City Hall

City Hall: Gordon Mar

Sunset Project Updates

By District 4 Supervisor Gordon Mar

I’m excited to share that the SF Board of Supervisors adopted my Veterans Affordable Housing Access Act, a new policy that helps prevent homelessness and expands access to affordable housing for veterans. 

Veterans often face homelessness or lack housing options due to mental health, disability or affordability issues. In fact, the City’s latest Point in Time Count reported that veterans are three times more likely than other city residents to be homeless. This legislation acknowledges the housing challenges veterans face after making great sacrifices, giving them priority in all of our City’s affordable rental housing and homeownership programs. 

Meanwhile, Shirley Chisholm Village, the City’s first-ever affordable housing project for SFUSD teachers and staff, is one step closer to being built with the Board of Supervisors voting this month to approve the $48.2 million gap financing loan I sponsored with Mayor London Breed.

MidPen Housing broke ground in August on construction of 135 homes, a playground and community facilities – exactly the kind of new housing and community-serving development we need in the Sunset. I’ll keep fighting for more.

And ahead of groundbreaking for the 100% affordable family housing project at 2550 Irving St., I have also been working with the Mid Sunset Neighborhood Association to ensure proper action is taken on toxic PCE contamination discovered in the soil on and around the 2500 block of Irving by using the highest standards for health protection. PCE is a potentially cancer-causing chemical used by legacy businesses, notably dry cleaners. The California Department of Toxic Substances Control (DTSC) is managing five separate environmental oversight agreements with different property owners on the block.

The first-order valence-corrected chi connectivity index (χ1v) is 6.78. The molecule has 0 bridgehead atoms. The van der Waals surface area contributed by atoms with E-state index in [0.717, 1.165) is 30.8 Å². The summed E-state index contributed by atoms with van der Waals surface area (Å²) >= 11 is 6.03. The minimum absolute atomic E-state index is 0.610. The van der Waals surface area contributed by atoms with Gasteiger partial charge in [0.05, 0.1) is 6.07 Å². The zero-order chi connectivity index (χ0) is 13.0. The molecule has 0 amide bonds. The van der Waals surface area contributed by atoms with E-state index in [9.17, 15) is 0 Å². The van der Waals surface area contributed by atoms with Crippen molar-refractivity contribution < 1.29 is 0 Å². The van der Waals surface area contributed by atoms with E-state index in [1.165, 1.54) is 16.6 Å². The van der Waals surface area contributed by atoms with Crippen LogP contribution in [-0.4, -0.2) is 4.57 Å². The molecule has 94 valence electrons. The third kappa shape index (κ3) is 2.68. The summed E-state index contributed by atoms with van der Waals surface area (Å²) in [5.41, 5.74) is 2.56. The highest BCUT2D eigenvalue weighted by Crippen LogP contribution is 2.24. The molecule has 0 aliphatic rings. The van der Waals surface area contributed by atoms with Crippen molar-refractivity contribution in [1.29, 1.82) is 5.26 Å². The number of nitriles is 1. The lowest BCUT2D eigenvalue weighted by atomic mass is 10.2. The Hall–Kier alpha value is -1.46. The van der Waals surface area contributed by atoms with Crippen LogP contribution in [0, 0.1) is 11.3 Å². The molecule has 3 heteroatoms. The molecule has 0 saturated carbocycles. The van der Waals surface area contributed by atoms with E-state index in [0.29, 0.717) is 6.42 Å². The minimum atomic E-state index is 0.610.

In July, the Board of Supervisors unanimously passed the resolution I sponsored that urges DTSC, in coordination with SF Department of Public Health, to ensure a comprehensive, coordinated investigation and cleanup plan on two fronts: protecting the health of all residents including vulnerable seniors and children, and holding all parties that currently or formerly own these parcels accountable.

Besides building new affordable housing, we need to also preserve what we already have. This year, I co-sponsored financing legislation that allowed Mission Housing Development Corporation to acquire 24 units of public housing at 2206-2268 Great Highway and 4101 Noriega St. from the San Francisco Housing Authority (SFHA). This is part of an ongoing process that has been taking place over the past 10 years to completely rehabilitate and preserve San Francisco’s legacy stock of public housing by turning ownership and management responsibilities over to private non-profit housing developers, like Mission Housing.